Scholarship in the history of philosophy still makes progress through important old texts being processed into a form usable for philosophers. Although it has become rarer to find some remarkable hitherto unknown text from the Western tradition, the forms in which many texts are available are not always too inviting. Even for many works of Anicius Manlius Severinus Boethius (480-c.525), historians of philosophy have been relying on Migne's Patrologia Latina with its uncritical editions. Boethius's Consolation of Philosophy has of course been edited and translated many times, but the fate of his logical works has been less fortunate.
The two treatises edited here by Christina Thomsen Thörnqvist discuss Aristotle's theory of the categorical syllogism, and without much exaggeration it can be said that these texts introduced the theory to the Latin Middle Ages from the tenth century onwards. They still appear as direct and straightforward presentations of the basics of the syllogistic system, although naturally they have very limited classroom use. The numbers of students with interest in medieval logic who still need an introduction to Aristotle's system are normally not very high. Usually, Aristotle's logic is taught before medieval philosophy, and on the basis of more recently published materials.
Thomsen Thörnqvist's volumes are nevertheless very useful for the historian of logic. She gives a text that has been carefully reconstructed from the very complex manuscript tradition, a full critical apparatus, and a philosophically-informed commentary on the details of the text. Quite usefully, the volumes include also her English translations of the texts. [End Page 244]
The kind of fundamental research work needed for the production of such volumes is not always properly respected, especially as the corresponding work has already been done with respect to the greatest names of the canon. It is, however, worth keeping in mind that our knowledge of the lesser figures is often made unreliable by the unreliability of the media in which we have the texts.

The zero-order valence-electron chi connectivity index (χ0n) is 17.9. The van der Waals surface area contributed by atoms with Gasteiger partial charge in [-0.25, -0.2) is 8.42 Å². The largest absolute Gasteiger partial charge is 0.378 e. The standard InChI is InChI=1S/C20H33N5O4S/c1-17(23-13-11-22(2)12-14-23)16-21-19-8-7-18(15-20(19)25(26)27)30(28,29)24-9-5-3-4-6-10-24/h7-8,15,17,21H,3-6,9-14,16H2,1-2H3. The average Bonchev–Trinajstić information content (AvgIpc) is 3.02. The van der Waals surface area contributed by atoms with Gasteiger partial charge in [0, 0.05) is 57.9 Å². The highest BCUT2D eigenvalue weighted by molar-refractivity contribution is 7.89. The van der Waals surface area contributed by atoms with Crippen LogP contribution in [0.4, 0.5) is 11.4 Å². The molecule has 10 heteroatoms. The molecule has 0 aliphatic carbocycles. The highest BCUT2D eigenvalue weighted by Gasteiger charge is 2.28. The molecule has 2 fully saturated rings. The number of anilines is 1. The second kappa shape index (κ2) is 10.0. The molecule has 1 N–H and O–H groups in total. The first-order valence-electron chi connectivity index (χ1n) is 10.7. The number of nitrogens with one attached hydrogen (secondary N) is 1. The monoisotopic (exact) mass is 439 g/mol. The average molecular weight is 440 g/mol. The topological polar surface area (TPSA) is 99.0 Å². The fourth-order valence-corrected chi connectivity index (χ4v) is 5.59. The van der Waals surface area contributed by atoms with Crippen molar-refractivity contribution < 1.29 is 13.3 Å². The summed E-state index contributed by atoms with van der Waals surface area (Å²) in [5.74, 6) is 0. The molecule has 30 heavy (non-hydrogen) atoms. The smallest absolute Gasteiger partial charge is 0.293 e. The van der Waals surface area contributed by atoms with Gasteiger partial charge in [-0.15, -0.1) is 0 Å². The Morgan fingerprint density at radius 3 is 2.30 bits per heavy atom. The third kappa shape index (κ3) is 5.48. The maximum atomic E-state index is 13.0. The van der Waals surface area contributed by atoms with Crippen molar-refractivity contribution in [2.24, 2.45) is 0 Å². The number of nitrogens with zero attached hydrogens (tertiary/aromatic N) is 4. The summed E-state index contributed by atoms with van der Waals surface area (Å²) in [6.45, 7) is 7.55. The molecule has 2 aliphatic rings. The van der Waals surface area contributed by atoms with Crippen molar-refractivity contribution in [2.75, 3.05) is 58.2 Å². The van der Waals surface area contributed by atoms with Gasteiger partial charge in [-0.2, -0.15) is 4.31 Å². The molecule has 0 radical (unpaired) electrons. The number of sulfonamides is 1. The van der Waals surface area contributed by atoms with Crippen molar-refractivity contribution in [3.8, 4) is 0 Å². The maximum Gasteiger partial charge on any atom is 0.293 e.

In the era of the Internet, one must ask what is going to happen to publishing critical editions. At present, people are turning to whatever is easily available on the net, which often provides bad editions and bad translations. Ways of overcoming this problem need to be found, since in the long run it is obvious that the results of the kind of work Thomsen Thörnqvist has done ought to be available to the researcher on the net. The Patrologia Latina is still so much easier to use that we may for a good while continue to see references to it despite the wonderful work done in preparing these volumes (quite sensibly, Thomsen Thörnqvist does give the PL pagination in the margins).
One reaction often coming from younger students when you stress the importance of using a reliable text instead of the most easily available one is the curious claim that philosophers are interested in the main lines of the argument and not in the details. Faulty as such reasoning is, it is still worth considering what we are actually doing in writing history of philosophy. Our main or even only access to past philosophical thought is through texts, so the philosophical study of a historical author must start from finding texts somehow preserved. Proceeding in a logical order, the text needs to be philologically studied before genuine philosophical evaluation; we need to understand the work on the literal level before going deeper. However, translations and even critical editions are impossible to produce of texts that are not properly understood: to figure out why an author uses some technical term one needs to have a grasp of the whole argument; conversely, misunderstandings of...